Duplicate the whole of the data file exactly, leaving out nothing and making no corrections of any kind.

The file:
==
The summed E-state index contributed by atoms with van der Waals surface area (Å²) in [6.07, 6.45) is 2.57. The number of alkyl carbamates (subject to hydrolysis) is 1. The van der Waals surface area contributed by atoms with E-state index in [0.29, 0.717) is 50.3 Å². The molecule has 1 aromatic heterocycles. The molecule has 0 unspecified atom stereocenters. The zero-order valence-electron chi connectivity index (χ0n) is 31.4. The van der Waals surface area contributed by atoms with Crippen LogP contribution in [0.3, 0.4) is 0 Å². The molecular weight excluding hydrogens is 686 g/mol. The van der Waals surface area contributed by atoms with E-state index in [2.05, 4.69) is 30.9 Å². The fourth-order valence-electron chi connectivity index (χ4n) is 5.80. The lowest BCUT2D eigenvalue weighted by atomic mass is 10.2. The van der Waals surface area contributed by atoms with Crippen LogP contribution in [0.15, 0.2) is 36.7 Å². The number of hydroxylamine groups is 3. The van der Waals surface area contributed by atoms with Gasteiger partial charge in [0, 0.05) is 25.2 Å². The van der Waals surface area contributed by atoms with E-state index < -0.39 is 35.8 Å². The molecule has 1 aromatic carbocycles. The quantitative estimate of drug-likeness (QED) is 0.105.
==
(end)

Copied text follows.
The summed E-state index contributed by atoms with van der Waals surface area (Å²) in [6.07, 6.45) is 2.57. The number of alkyl carbamates (subject to hydrolysis) is 1. The van der Waals surface area contributed by atoms with E-state index in [0.29, 0.717) is 50.3 Å². The molecule has 1 aromatic heterocycles. The molecule has 0 unspecified atom stereocenters. The zero-order valence-electron chi connectivity index (χ0n) is 31.4. The van der Waals surface area contributed by atoms with Crippen LogP contribution in [0.3, 0.4) is 0 Å². The molecular weight excluding hydrogens is 686 g/mol. The van der Waals surface area contributed by atoms with E-state index in [2.05, 4.69) is 30.9 Å². The fourth-order valence-electron chi connectivity index (χ4n) is 5.80. The lowest BCUT2D eigenvalue weighted by atomic mass is 10.2. The van der Waals surface area contributed by atoms with Crippen LogP contribution in [0.15, 0.2) is 36.7 Å². The number of hydroxylamine groups is 3. The van der Waals surface area contributed by atoms with Gasteiger partial charge in [0, 0.05) is 25.2 Å². The van der Waals surface area contributed by atoms with E-state index < -0.39 is 35.8 Å². The molecule has 1 aromatic carbocycles. The quantitative estimate of drug-likeness (QED) is 0.105.